Hector C. Axup (1843-1927) married Mary Sophia Day (1852-1941), the younger sister of Thomas Nevin’s wife Elizabeth Rachel Day, on May 1st, 1878, at the Wesleyan Chapel, Kangaroo Valley, Tasmania. It was his second marriage.
Hector C. Axup ca. 1880s. Unattributed
Photo courtesy Suzy Baldwin.
British census records give these early biographical details:
Hector Charles James Horatio AXUP was born ABT 1842 in Great Yarmouth Norfolk, and died BEF 1884. He was the son of 2. James AXUP and 3. Ann ?. He married Eleanor Hannah SELF 19 APR 1869 in St Nicholas Great Yarmouth Norfolk, daughter of James Layton SELF. She was born ABT 1839, and died UNKNOWN. She was buried UNKNOWN.
Information courtesy of Brian Stuttard
On May 1, 1878, Hector married Mary Sophia Day, younger sister of Elizabeth Rachel Nevin nee Day. Both were daughters of master mariner Captain James Day, and nieces of master mariner Captain Edward Goldsmith, married to Elizabeth Day (Liverpool England 1829), James Day’s sister after whom Thomas Nevin’s wife Elizabeth Rachel Day was named.
DAY-AXUP. Mary Sophia Day married Hector Charles James Horatio Axup (b. 7 March 1843, Great Yarmouth, Norfolk, England) in the Wesleyan Church, Kangaroo Valley, Hobart Town Tasmania, on May 1st, 1878.
Witnesses were James Day; John Nevin; Margaret McGuiqua. The Minister was Nathaniel Bennett.
On the death of Captain James Day, his father-in-law, in 1882, Hector Axup inserted this notice in The Mercury:
DAY.- At his son-law’s residence, H.C. Axup, Sloane -street, Battery Point, in the 78th year of his age, Captain James Day, for many years master mariner of this port, and brother-in-law of the late Captain Goldsmith.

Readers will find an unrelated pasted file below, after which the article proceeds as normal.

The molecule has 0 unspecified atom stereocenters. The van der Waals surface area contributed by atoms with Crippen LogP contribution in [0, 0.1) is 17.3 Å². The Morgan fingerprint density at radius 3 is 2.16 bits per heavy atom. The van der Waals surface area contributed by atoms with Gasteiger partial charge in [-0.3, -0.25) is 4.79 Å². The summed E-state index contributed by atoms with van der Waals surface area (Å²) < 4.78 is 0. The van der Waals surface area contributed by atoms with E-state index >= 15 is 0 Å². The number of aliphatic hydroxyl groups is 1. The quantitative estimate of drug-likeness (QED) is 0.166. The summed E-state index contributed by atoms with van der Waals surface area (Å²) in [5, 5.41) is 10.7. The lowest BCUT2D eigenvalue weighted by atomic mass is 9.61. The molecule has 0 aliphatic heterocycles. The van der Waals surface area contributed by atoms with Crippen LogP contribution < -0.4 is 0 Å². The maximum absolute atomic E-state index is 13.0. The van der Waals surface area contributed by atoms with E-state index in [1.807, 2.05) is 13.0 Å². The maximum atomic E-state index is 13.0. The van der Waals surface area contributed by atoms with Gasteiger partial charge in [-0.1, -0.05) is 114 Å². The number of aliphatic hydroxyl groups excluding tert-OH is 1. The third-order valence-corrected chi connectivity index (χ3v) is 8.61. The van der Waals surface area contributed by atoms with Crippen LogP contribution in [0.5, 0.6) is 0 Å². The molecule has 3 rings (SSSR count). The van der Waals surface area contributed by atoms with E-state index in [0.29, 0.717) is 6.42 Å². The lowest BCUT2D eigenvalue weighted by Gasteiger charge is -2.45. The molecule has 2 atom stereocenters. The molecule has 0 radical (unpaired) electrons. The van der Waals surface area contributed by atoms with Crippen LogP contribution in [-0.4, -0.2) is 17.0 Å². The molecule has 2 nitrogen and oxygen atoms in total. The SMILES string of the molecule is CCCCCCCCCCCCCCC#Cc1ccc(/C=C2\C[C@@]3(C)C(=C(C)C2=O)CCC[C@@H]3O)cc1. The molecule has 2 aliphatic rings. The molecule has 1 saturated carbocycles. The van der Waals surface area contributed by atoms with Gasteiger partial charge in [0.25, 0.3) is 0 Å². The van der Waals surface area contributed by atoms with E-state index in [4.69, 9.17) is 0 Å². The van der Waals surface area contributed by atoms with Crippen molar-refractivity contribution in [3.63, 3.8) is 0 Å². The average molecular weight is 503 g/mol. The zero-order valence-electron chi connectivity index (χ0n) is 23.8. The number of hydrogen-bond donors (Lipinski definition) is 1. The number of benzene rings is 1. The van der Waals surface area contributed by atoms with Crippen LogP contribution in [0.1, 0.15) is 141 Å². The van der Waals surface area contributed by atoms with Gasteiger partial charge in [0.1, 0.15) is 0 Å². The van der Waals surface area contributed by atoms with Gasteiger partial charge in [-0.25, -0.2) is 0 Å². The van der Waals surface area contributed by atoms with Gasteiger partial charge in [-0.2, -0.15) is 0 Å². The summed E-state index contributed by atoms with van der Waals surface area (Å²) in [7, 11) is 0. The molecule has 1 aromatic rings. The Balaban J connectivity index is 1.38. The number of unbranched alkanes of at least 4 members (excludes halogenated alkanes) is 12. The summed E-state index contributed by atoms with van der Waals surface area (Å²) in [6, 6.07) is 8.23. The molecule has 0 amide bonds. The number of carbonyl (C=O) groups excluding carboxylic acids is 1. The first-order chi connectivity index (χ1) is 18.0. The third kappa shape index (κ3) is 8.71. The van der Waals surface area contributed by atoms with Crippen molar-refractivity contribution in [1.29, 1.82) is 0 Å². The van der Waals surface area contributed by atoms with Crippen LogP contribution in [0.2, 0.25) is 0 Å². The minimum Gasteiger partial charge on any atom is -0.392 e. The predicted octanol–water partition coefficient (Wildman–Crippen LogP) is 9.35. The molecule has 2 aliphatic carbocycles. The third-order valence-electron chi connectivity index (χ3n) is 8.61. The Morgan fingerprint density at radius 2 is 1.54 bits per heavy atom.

By 1885, Hector and Mary Axup had moved to northern Tasmania.
CAPTAIN Hector AXUP
Records held at the State Records Authority of New South Wales: Shipping Master’s Office show that Hector C. Axup served his apprenticeship on board Graces which arrived in Sydney from London in 1859. He did not settle in Tasmania until about 1876, having served on the barques The Planter, and The Queen of the Sea.
“Hector C. Axup, apprentice”
Des Wootton of George Town and District Historical Society, Tasmania, has provided these details from records which are summarised below (some verbatim) from original communication:
“Hector Axup was registered on the Assessment Rolls of 1885 as “Hector Axup, Oak Point Cottage Consolidated Marine Board of Hobart 2 acres 20 pound.” Oak Point is now called She-oak point with two old lightkeepers cottages, and two leading lights which are still used as navigation lights to guide ships into the river.”
Low Head Pilot Station: Postcard courtesy State Library of Tasmania
“From records held at the Low Head Pilot Station indexes the following references are listed for the Axups. Most are only short statements, log book entries, however, there are quite a few mentions in the newspaper cuttings:
Hector was based at the Pilot Station and may have been the coxswain. References stated that he was “in charge”. In one book which appeared to be when seamen signed on or off a ship, the date recorded is Sept 6, 1912, name of H. C. Axup, Norfolk Mate, Torous, (Engaged) . He appeared discharged from same steamship on August 6, 1912 and again discharged December 7, 1912. A note reads “left at the coast” no charges. Another entry: H C Axup, Sept 14 1916, British, Mate, Warratea, engaged.
Other Axups mentioned:
Edward Harris Axup, 1890, 5yrs 1mth attended Low Head School.
Ella Axup, 1897, 7yrs 6mths attended Low Head School.
Ethal [sic] Axup, 1897, 5yrs 1mth Attended Low Head School.
Eva Axup, 1891, 12yrs 2mths attended Low Head School.
Harold Axup, 1893, 8yrs 7mths attended Low Head School (Admission 9/9/89)
Sydney James Vernon Axup,1890, 6yrs 6mths Attended Low Head School (Admission 9/9/89)